the Robot Construction Kit

Configuration Files

Instead of writing configuration values in a Ruby script, one can also write down the configuration of a whole task in a YAML file, that then gets loaded through the Ruby API.

The benefits of doing it this way is twofold:

  • one can store multiple parallel configurations in the same file and select them by their name (as e.g. the “static” and “sweeping” configurations for a pan-tilt unit)
  • this is the way configuration is handled in Rock’s system management layer, so – if you use these files – you will be able to share these configurations between the system management and pure ruby scripts.

Configuration files are YAML files with a specific format. These files specify values for task ‘'’properties’’’ (which are supposed to describe the configuration interface of a component).

This page will cover the configuration file format and how these files can be used in Ruby scripts.

Configuration file format

  • configuration files are YAML sections separated by some section declarations
  • a file contains multiple configurations for a single type of tasks (i.e. configurations for the hokuyo::Task tasks)

It looks like:

--- name:default
port: /dev/ttyS1
--- name:with_remission
remission_values: true

The above example defines two possible configurations for the hokuyo::Task task context. The two configurations have names (default and with_remission).

Using single configuration files

Store configuration(s) in a single file of the format described above. Then, use orocos.apply_conf_file with the file name and the configurations that should be applied.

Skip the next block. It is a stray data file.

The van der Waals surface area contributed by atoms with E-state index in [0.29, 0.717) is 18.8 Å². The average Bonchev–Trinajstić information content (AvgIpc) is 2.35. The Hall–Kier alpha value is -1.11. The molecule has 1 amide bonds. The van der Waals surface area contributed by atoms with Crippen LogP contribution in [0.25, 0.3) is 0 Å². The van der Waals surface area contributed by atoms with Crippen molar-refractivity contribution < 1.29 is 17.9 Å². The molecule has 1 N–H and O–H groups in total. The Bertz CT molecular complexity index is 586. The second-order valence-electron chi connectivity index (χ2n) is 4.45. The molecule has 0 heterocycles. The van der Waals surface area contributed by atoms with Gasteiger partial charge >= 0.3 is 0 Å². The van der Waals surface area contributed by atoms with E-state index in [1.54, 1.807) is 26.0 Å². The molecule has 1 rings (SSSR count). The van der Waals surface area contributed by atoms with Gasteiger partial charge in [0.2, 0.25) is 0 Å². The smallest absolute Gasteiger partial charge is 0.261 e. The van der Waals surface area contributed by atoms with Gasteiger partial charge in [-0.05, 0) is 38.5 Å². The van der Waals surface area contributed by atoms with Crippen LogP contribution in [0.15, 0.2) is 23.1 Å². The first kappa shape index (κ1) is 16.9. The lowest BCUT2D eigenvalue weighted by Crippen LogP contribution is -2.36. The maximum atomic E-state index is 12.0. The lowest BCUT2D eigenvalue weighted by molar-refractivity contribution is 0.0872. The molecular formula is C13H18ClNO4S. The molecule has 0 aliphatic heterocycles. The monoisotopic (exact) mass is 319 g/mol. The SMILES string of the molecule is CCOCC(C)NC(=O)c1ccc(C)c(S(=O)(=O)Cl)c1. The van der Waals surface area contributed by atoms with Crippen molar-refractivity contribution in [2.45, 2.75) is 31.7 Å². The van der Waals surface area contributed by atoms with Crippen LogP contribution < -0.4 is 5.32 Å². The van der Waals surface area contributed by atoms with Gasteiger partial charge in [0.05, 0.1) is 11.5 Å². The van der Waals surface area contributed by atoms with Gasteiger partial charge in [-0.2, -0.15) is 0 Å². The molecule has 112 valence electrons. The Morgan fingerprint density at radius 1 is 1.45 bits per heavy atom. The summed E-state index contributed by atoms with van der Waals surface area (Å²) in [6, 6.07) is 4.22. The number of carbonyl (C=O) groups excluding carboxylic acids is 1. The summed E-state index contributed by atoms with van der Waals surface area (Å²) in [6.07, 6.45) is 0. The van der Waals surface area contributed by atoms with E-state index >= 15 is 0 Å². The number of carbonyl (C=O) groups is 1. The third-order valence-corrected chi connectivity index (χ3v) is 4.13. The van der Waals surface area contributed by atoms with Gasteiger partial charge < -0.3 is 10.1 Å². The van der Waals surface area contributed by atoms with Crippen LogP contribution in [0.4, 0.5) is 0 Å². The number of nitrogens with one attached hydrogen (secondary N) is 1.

For instance,

task = Orocos.name_service.get 'hokuyo'
Orocos.apply_conf_file(task, 'hokuyo.yml', ['default', 'with_remission'])

In the list of configuration names, later values will override newer ones. So, if hokuyo.yml contains

--- name:default
port: /dev/ttyS1
remission_values: false
--- name:with_remission
remission_values: true

Then the resulting configuration, above, will be

port: /dev/ttyS1
remission_values: true

Configuration directories

A “configuration database” can be created in a directory by creating files whose name is the task model name. For instance, the hokuyo configuration file would be named ‘'’hokuyo::Task.yml’’’

Given such a directory, one can load all the configurations at once and apply them more easily:


task = Orocos.name_service.get 'hokuyo'
Orocos.conf.apply(task, ['default', 'with_remission'])

Multiple directories can be loaded. When loading a new directory, if a configuration is found with the same name than an existing configuration, the new one takes precedence.

The main advantage of this method over the simple script method above is that it is compatible with the system management system: one can share configurations between ruby scripts and the supervision system this way

Generating configuration files from the tasks

The easiest way to start a new configuration file is to create one from the default values of a task:

oroconf extract model_name

For instance, to get a fresh configuration file for a hokuyo::Task task, one does

oroconf extract hokuyo::Task

You can also specify a file to save it into

oroconf extract hokuyo::Task --save=hokuyo.yml

Or, if you use the directory configuration storage described above, give the directory directly

oroconf extract hokuyo::Task --save=config/orogen/

Generating configuration files from property logs

Since you are using Orocos.log_all in your Ruby scripts, a properties.0.log file is being generated by the script, in which the changes to the task’s configurations are saved. This data can be transformed into a proper configuration file using oroconf as well:

oroconf logextract properties.0.log task_name timespec

where timespec can either be a number of seconds since epoch (as reported by pocolog properties.0.log -s stream_name --time) or the keyword @last. If @last is given, the last sample in each relevant configuration streams is taken.